Room, Haida Gwaii among top picks for VIFF this week
It’s a week of very strong films at the Vancouver International Film Festival. Today I’ve recommendations for the first two days including two I’d label must see: Room and Haida Gwaii.
Here’s the whole list:
Room: 4 ½ stars
Haida Gwaii: On the Edge of the World: 4
The Amina Profile: 4
31st October: 2 ½
A Matter of Interpretation: 3 ½
ROOM: Creepy and unsettling it may be, but people at the Toronto Film Festival voted it their favorite. That’s because it’s a compelling, highly emotional piece of work that will bring tears to some, and interesting thoughts about parent-child bonding to most everybody. It’s from a novel by Emma Donoghue but also feels ripped out of some not-so-long-ago headlines.
Brie Larson plays the mother to 5-year-old Jack, played by an amazingly natural Vancouver kid Jacob Tremblay. They’re in Akron, Ohio in this story, celebrating a birthday, dealing with some kid petulance and mom annoyance. Then gradually you notice something wrong. They’re in only one room. The boy retreats to a wardrobe when a scruffy man comes in, reminds them that he pays for everything they have and climbs into bed with mom. He’s holding them prisoner; has for seven years. He kidnapped her and fathered the boy.
They plot an escape which is presented with immense suspense and then try to adjust to the real world. For Jack, who’s never been outside, that’s not easy. The film offers a clear view of their life during and then after captivity. Part two is less chilling but very observant about Jack’s problems trying to make sense of a world he hadn’t been told was out there. Larson’s performance is brilliant, William H. Macy, appearing briefly as her father, has an unfathomable reaction and Lenny Abrahamson, the director whose last film was the quirky Frank, has shaped a completely different and very fine new one. (Mon and Fri) 4 ½ out of 5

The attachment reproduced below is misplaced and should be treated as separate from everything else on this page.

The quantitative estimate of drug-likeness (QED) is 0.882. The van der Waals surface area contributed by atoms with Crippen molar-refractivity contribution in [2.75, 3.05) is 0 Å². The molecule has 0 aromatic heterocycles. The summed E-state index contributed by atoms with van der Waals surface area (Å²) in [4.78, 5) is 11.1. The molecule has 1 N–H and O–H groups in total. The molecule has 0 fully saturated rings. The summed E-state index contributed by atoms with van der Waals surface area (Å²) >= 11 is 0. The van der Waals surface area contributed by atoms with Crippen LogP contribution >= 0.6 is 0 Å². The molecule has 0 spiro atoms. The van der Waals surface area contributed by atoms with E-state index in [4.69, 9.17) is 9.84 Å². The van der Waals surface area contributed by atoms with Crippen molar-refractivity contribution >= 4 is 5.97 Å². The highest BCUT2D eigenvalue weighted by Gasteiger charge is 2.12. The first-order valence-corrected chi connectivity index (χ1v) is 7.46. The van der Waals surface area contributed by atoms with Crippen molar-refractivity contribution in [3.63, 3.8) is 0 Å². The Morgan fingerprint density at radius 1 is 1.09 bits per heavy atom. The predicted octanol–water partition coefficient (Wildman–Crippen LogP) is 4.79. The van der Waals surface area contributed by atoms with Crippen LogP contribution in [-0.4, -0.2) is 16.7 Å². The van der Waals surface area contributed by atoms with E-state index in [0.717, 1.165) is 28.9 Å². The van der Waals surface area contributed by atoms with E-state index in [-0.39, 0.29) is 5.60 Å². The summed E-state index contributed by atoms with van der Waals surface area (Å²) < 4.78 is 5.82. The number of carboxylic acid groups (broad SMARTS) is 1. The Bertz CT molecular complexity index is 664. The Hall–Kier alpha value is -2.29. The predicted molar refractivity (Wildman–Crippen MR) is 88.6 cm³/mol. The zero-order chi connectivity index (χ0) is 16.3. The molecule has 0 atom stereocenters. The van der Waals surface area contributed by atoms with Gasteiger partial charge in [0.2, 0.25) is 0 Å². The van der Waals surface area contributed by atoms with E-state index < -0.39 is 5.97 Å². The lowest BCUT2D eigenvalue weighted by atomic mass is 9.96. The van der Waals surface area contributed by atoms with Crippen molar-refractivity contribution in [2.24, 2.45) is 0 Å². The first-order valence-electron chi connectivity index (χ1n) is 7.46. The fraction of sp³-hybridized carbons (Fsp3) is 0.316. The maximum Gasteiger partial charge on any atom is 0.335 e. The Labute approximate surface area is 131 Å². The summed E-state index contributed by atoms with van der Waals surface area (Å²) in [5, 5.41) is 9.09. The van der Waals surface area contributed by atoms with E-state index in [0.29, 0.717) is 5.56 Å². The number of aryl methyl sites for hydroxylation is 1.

REMEMBER: A Holocaust story, a revenge tale and a road trip. Atom Egoyan is back in good form and directing Christopher Plummer in a remarkable performance. Plummer plays a Jewish resident in an old age home, with come-and-go dementia, grief over his deceased wife and a task set out by a friend (Martin Landau) to go find a former guard at Auschwitz concentration camp and kill him. The man had pretended he was a Jewish inmate himself and had emigrated to the US.
Plummer has four possibilities, all with the same name. (One is in Canada because this is a Canadian film). We watch him travel cross continent and visit each in turn. The most outlandish is an Idaho state trooper played by Dean Norris. His Nazi father is deceased, but he’s assumed all his anti-semitic rage. It's over the top and buffoonish. The encounter with the final man produces a stunning surprise. Most everything is improbable in this story which seems driven more by an agenda (to remember the past) than real human personalities. Egoyan makes it work though, as a quest, and Plummer’s acting brings out shades of sadness, duty and poignancy about old age. (Mon and Tues) 3 out of 5
HAIDA GWAII: The subtitle for this film is "on the edge of the world." Geographically, here in BC, that’s true. The film argues more; that it’s actually the future of the world as it should be. Speaker after speaker talks eloquently about the archipelago of some 160 islands as a recovering paradise. Loggers and miners almost destroyed it. A people’s movement fought back, stopped yet another logging project and got a national park in return. Now there’s a cultural resurgence happening there outside of consumer society, free of the industrial economy, connected to the environment.